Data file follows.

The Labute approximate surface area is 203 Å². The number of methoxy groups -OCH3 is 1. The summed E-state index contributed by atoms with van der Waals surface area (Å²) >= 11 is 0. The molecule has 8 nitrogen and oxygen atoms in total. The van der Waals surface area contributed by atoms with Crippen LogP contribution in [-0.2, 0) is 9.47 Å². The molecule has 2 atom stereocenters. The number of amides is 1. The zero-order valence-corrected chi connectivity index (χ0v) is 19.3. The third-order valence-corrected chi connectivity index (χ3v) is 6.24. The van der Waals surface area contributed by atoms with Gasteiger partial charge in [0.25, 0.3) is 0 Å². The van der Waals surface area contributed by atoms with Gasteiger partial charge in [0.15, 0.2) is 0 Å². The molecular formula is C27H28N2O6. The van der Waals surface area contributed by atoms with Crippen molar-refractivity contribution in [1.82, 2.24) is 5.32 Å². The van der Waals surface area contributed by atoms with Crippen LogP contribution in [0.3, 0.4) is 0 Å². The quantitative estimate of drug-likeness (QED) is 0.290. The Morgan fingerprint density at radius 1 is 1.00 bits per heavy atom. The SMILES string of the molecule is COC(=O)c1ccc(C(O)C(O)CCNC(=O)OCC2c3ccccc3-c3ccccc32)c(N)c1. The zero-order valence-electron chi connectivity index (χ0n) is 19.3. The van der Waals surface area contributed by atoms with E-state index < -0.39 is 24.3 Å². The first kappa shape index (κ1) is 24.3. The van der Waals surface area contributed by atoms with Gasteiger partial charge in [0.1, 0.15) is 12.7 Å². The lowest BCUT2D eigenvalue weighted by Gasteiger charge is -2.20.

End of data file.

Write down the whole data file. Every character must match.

The Labute approximate surface area is 203 Å². The number of methoxy groups -OCH3 is 1. The summed E-state index contributed by atoms with van der Waals surface area (Å²) >= 11 is 0. The molecule has 8 nitrogen and oxygen atoms in total. The van der Waals surface area contributed by atoms with Crippen LogP contribution in [-0.2, 0) is 9.47 Å². The molecule has 2 atom stereocenters. The number of amides is 1. The zero-order valence-corrected chi connectivity index (χ0v) is 19.3. The third-order valence-corrected chi connectivity index (χ3v) is 6.24. The van der Waals surface area contributed by atoms with Gasteiger partial charge in [0.25, 0.3) is 0 Å². The van der Waals surface area contributed by atoms with Gasteiger partial charge in [0.15, 0.2) is 0 Å². The molecular formula is C27H28N2O6. The van der Waals surface area contributed by atoms with Crippen molar-refractivity contribution in [1.82, 2.24) is 5.32 Å². The van der Waals surface area contributed by atoms with Crippen LogP contribution in [0.3, 0.4) is 0 Å². The quantitative estimate of drug-likeness (QED) is 0.290. The Morgan fingerprint density at radius 1 is 1.00 bits per heavy atom. The SMILES string of the molecule is COC(=O)c1ccc(C(O)C(O)CCNC(=O)OCC2c3ccccc3-c3ccccc32)c(N)c1. The zero-order valence-electron chi connectivity index (χ0n) is 19.3. The van der Waals surface area contributed by atoms with E-state index < -0.39 is 24.3 Å². The first kappa shape index (κ1) is 24.3. The van der Waals surface area contributed by atoms with Gasteiger partial charge in [0.1, 0.15) is 12.7 Å². The lowest BCUT2D eigenvalue weighted by Gasteiger charge is -2.20.